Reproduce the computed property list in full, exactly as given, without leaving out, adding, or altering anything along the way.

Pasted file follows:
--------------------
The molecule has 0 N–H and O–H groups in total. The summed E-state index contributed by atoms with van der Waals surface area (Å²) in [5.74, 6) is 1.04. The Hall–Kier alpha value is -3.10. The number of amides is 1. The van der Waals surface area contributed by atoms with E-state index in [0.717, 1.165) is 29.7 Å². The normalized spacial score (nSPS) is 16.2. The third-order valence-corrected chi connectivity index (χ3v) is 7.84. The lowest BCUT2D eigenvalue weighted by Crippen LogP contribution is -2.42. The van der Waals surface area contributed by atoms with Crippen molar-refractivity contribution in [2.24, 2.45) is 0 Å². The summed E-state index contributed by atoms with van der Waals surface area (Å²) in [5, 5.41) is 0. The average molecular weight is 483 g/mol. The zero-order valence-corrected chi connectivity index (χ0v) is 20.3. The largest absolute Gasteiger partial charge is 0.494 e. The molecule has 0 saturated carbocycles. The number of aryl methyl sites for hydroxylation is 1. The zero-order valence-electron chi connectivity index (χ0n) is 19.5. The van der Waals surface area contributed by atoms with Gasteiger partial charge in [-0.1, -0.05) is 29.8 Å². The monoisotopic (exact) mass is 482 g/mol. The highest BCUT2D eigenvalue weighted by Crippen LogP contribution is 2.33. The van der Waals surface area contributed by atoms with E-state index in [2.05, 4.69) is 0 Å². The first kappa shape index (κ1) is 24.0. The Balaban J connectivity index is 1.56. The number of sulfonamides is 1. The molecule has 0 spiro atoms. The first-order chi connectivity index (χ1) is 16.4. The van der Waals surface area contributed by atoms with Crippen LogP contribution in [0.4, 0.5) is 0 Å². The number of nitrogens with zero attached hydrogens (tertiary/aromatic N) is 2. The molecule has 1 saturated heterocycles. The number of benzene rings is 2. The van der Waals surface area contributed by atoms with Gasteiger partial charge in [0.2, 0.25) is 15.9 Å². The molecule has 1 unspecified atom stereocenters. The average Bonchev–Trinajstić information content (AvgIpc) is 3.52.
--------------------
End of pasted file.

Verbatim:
The molecule has 0 N–H and O–H groups in total. The summed E-state index contributed by atoms with van der Waals surface area (Å²) in [5.74, 6) is 1.04. The Hall–Kier alpha value is -3.10. The number of amides is 1. The van der Waals surface area contributed by atoms with E-state index in [0.717, 1.165) is 29.7 Å². The normalized spacial score (nSPS) is 16.2. The third-order valence-corrected chi connectivity index (χ3v) is 7.84. The lowest BCUT2D eigenvalue weighted by Crippen LogP contribution is -2.42. The van der Waals surface area contributed by atoms with Crippen molar-refractivity contribution in [2.24, 2.45) is 0 Å². The summed E-state index contributed by atoms with van der Waals surface area (Å²) in [5, 5.41) is 0. The average molecular weight is 483 g/mol. The zero-order valence-corrected chi connectivity index (χ0v) is 20.3. The largest absolute Gasteiger partial charge is 0.494 e. The molecule has 0 saturated carbocycles. The number of aryl methyl sites for hydroxylation is 1. The zero-order valence-electron chi connectivity index (χ0n) is 19.5. The van der Waals surface area contributed by atoms with Gasteiger partial charge in [-0.1, -0.05) is 29.8 Å². The monoisotopic (exact) mass is 482 g/mol. The highest BCUT2D eigenvalue weighted by Crippen LogP contribution is 2.33. The van der Waals surface area contributed by atoms with E-state index in [2.05, 4.69) is 0 Å². The first kappa shape index (κ1) is 24.0. The Balaban J connectivity index is 1.56. The number of sulfonamides is 1. The molecule has 0 spiro atoms. The first-order chi connectivity index (χ1) is 16.4. The van der Waals surface area contributed by atoms with Crippen LogP contribution in [0.4, 0.5) is 0 Å². The number of nitrogens with zero attached hydrogens (tertiary/aromatic N) is 2. The molecule has 1 saturated heterocycles. The number of benzene rings is 2. The van der Waals surface area contributed by atoms with Gasteiger partial charge in [0.2, 0.25) is 15.9 Å². The molecule has 1 unspecified atom stereocenters. The average Bonchev–Trinajstić information content (AvgIpc) is 3.52.